According to federal estimates, about 1.7 million people suffer a traumatic brain injury (TBI) each year in the United States. This number only includes those who have been diagnosed as having a TBI by a qualified medical professional, so the real number is probably a bit higher. It is almost impossible to estimate with any accuracy the number of Americans who suffer from post-traumatic stress disorder (PTSD) because so few ever seek professional help. Some experts believe that about 8 percent of adults in the U.S. deal with PTSD—a percentage that equates to about 24 million people.
Those who suffer from PTSD are usually those who have suffered or witnessed a particularly traumatizing event, such as rape, assault, or combat. A recent study, however, seems to show that those who have suffered a traumatic brain injury are more likely to develop PTSD in the future. If a link actually exists, it could have an impact on accident cases involving head and brain trauma.
Looking at the Relationship
Scientists have long suspected the existence of a link between post-traumatic stress order and traumatic injuries. At one point, researchers looked at military veterans who had been physically close to some type of explosion during a combat deployment. Those who suffered a TBI during their service—not necessarily at the time of the explosion—were twice as likely to show symptoms of PTSD in the future compared to those who did not suffer a TBI. The researchers, however, could not give a reason why.
In a more recent study, a team of researchers at UCLA conducted a series of tests on laboratory rats. One group of rats included only animals that had suffered a TBI while the control group included only “healthy” rats. When both groups were presented with frightening experiences, the team studied the brain activity of the subject animals. The rats who had suffered TBIs showed significantly amplified fear responses to the frightening stimulus compared to the non-injured rats. The team concluded that traumatic brain injuries contribute to “increasing your susceptibility to post-traumatic stress.”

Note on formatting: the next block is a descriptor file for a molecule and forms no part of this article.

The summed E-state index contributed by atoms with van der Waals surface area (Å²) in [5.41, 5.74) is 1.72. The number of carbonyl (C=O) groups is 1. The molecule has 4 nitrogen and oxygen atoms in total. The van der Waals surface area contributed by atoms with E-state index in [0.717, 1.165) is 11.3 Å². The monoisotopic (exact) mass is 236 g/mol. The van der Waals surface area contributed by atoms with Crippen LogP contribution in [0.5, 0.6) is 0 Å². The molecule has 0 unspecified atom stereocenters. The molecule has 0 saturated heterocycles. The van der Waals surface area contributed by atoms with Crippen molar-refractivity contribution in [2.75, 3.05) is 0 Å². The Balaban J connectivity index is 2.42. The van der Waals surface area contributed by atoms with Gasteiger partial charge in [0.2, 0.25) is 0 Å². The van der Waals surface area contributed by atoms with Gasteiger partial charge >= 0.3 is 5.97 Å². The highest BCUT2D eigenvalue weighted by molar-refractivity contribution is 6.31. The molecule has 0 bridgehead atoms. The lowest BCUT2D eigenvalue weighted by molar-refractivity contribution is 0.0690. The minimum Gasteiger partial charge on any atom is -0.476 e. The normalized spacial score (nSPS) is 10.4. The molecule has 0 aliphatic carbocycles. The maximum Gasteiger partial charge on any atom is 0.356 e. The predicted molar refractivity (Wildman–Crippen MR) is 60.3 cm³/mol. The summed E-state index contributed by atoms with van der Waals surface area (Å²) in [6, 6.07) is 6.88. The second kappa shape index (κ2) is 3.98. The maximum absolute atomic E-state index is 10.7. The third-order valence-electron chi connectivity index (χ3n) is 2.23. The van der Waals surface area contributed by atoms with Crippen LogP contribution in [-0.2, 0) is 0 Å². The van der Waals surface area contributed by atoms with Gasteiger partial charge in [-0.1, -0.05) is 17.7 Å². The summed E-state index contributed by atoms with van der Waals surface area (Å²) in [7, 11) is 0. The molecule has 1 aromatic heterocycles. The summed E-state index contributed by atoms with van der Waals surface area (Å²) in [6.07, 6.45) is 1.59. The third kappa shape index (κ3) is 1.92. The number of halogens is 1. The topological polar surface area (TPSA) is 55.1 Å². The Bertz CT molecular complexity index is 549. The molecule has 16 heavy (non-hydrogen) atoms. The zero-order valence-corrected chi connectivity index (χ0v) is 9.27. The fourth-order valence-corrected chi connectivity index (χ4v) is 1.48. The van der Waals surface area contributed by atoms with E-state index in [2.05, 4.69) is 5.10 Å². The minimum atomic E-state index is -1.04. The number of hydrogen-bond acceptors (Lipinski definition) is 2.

Considerations for Those Injured in Accidents
If there truly is a link between TBI and PTSD, the likelihood of a PTSD diagnosis should be taken into account when seeking financial compensation for accident victims with a traumatic brain injury. New, frightening experiences in the future—not to mention the original accident—could lead to the development of PTSD symptoms. Therefore, it may be appropriate to consider the costs of possible future treatment, even if PTSD has not presented itself yet.
Determining how much your future care will cost can be very difficult, and insurance carriers often offer quick settlements that are far too low in terms of looking ahead. If you or someone you love has suffered a traumatic brain injury in an accident caused by another party’s negligence, contact an experienced Wheaton personal injury attorney. Call 630-462-1980 for a free consultation at Walsh, Knippen & Cetina, Chartered today.